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Nail Salon BUSINESS: How to Hire
How to Fill the Candidate Pool
Even with all of the technology available today, referral by current employees is the go-to method of finding candidates for open positions because attitude and personality are such a big part of what brings success in the industry. It’s what the Mario Tricoci salon chain tries first, says Human Resources Director Ann Jadown. “It’s our best source for finding quality nail technicians,” she says. After that, Jadown places ads with online sites like Careerbuilder and Craiglist.
Recruiting year-round instead of only when positions are open is something Jadown highly recommends--and does herself. “By doing so, you are guaranteed to always have a pool of talented candidates and will not compromise your standards. If you only hire when you have openings or are desperate, you tend to lower your standards with the result of hiring candidates who are truly not a fit.” Including career information for potential candidates on a salon website is a great way to collect applications at no cost and with virtually no effort after the page is created (except for following up!). Examples of online applications can be found on the websites of Salon Allure in Huntsville, Alabama (www.salonallurehuntsville.com), H2O Salon & Spa in Metaire, Louisiana (www.h2osalon-spa.com), and :10 Minute Manicure, which has locations in major airports (www.10minutemanicure.com).
Of course, an additional page on the website that describes the type of people the salon employs can attract like-minded folks as well as save some time in the pre-screening stages. Keith Kristofer Salon in Austin, Texas (www.keithkristofer.com), has an extensive “Business and Career” section on its website, and has posted what they look for in a team member as well as questions that might be asked in an interview. Making this information public is not a guaranteed way to weed out candidates who wouldn’t be a good salon fit, of course, but it does give an excellent picture of salon expectations in various areas of the hiring process.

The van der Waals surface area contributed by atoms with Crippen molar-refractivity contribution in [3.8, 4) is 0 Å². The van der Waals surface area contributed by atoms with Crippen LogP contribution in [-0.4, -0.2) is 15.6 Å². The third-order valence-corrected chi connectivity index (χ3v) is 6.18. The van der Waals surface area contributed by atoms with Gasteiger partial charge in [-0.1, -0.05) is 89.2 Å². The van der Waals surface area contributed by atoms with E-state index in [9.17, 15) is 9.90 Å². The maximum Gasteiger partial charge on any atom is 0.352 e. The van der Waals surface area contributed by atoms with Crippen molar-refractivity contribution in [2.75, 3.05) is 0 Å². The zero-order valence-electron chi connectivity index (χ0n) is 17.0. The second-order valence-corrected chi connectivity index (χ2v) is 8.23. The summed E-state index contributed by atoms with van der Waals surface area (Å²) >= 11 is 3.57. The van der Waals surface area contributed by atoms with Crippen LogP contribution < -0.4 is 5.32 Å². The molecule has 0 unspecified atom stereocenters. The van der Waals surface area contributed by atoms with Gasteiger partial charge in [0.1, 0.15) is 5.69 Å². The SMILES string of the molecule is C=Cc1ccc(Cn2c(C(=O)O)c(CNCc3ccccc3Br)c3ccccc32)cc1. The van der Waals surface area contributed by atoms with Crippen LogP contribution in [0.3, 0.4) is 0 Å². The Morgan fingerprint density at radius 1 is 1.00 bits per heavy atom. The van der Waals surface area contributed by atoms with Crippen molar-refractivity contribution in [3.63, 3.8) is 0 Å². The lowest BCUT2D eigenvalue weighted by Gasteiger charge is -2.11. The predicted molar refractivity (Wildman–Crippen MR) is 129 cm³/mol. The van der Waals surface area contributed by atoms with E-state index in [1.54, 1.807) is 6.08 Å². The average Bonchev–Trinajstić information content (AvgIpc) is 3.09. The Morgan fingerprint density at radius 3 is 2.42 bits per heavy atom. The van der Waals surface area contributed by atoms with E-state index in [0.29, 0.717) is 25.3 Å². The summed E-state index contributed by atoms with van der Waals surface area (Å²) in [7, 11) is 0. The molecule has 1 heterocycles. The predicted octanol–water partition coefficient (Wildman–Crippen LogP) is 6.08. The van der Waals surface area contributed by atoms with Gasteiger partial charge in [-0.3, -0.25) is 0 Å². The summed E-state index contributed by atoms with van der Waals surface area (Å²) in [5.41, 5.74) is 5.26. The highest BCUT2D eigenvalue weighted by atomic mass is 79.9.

Dealing With A Bad Fit
Unfortunately, even the best intentions don’t provide a fail-safe guarantee. Sooner or later, a poor fit will become apparent and action will need to be taken to preserve the integrity of the salon and the consistency of what it offers to clients. Owens says, “When you have people on the team who are not happy in their job, you are running the risk that they are not giving your customer their best. They could also be creating an unsavory environment for co-workers. Keeping someone on your team who does not do their job well or does not have the right attitude will pollute your team environment, which can result in your team questioning your leadership.”
Lee gives all new hires a test run. “Everyone is hired on a ninety-day probationary period with bi-weekly touch bases to devise a development plan and discuss performance. The truth is, just over fifty percent make it through. When you run a small business like a corporation, some personalities fit well within the guides and others don’t. Cut your losses: I’d rather have two or three quality individuals doing it right than 10 doing it wrong.”